CRANDON - A unique winter sport helped raise awareness for people affected by cancer this weekend.
"It's a little slippery out there, last year we had a few crash and burns but it's all in fun and they all get back up and go at it again," said ice bowling organizer Stacey Jameson.
"It's way different than bowling in a regular bowling alley, but still really fun," said bowler Dawn Hines.
This is the second year the Crandon community has ice bowled on Lake Lucerne. Teams are competing for more than just a prize, they're fundraising for Relay for Life.
"We all probably have special circumstances that have happened in our family, but also it's American Cancer Society and it's just a wonderful, wonderful benefit to help those that are needing. Our team is willing to do anything for that"
Teams of four played two games on the ice.
Many teams had a personal reason for playing , including a team, of tooth fairies.
"Team Julie was started a few years ago when our friend Julie, she was our co-worker, was diagnosed with cervical cancer and unfortunately she lost her battle so we've carried on the tradition of Team Julie, in her honor and in her memory," said Hines.
Jameson is part of team "My Wish" and is bowling for people she knows who are affected by cancer.
"Personally I do it for my grandmother. She passed away of lung cancer. So to me it's a very special time. I have a co-worker, an ex-co-worker that has recently been diagnosed with lung cancer so this event today is actually really meaningful to me," said Jameson.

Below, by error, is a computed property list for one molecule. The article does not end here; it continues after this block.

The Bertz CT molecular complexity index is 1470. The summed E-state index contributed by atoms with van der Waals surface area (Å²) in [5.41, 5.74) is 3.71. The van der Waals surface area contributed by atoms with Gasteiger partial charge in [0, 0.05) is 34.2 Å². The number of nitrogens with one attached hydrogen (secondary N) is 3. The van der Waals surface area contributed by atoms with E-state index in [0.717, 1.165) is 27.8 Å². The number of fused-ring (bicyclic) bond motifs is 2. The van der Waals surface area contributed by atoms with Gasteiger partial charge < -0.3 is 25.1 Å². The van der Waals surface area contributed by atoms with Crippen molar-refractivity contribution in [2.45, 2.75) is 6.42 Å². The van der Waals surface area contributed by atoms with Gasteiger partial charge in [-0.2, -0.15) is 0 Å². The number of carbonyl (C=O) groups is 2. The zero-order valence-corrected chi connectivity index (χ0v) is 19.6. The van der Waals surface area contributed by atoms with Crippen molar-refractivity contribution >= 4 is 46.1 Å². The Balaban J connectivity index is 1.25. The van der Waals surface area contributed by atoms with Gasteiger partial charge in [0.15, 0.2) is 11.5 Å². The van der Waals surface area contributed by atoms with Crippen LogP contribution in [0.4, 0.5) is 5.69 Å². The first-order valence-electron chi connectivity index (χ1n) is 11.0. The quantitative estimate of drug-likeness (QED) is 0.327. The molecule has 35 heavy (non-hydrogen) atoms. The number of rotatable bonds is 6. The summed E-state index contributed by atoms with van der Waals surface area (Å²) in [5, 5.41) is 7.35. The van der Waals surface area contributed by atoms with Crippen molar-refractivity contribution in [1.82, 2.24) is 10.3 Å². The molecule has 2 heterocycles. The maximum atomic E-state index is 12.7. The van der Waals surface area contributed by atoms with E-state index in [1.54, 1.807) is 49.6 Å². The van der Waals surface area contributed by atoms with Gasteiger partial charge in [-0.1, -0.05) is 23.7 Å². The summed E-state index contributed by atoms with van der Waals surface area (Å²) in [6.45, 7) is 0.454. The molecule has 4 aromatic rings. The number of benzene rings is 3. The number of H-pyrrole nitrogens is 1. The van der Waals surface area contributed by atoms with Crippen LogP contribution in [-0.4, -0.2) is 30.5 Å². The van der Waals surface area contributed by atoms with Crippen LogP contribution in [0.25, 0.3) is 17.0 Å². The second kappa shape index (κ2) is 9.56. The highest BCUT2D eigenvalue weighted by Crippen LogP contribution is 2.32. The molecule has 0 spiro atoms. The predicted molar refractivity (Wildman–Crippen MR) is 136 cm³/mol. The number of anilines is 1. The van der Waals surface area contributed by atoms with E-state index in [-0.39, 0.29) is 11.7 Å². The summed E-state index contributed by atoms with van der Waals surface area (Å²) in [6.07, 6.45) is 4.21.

Jameson says ice bowling will always be held at Waters Edge Lodge in Crandon.
They'll continue to raise money for the American Cancer Society.
RHINELANDER - A snow storm caught Hanson's Garden Village in Rhinelander off guard last weekend and collapsed a greenhouse. Now that spring weather is here, Hanson's is ready to move forward by making some adjustments. "We got by for 25 years doing what we were doing," said Hanson's Garden Village Co-owner Brent Hanson. Last weekend's spring snow storm set back Hanson's. "We thought we were ahead of schedule having that greenhouse nice and filled," said Hanson's Manager Beth Hanson.
"One bad storm and there you go. Things happen," said Brent. The storm collapsed a greenhouse holding thousands of plants. "For years we've gotten by with these lighter cheaper green houses," said Brent. "We'll be down a greenhouse for a little bit here," said Beth. Now Hanson's will only use sturdier and solid greenhouses so that collapses don't become a pattern.
RHINELANDER - Oneida County needs more foster care homes. Right now, there are nine licensed foster homes in the area, most of which are full according to the county's social services department.
Foster Care Coordinator Rachel Nelson says that in Oneida County there are 24 children currently living in foster homes. The department participated in a statewide foster care recruitment project last fall, and discovered just how great the need is.
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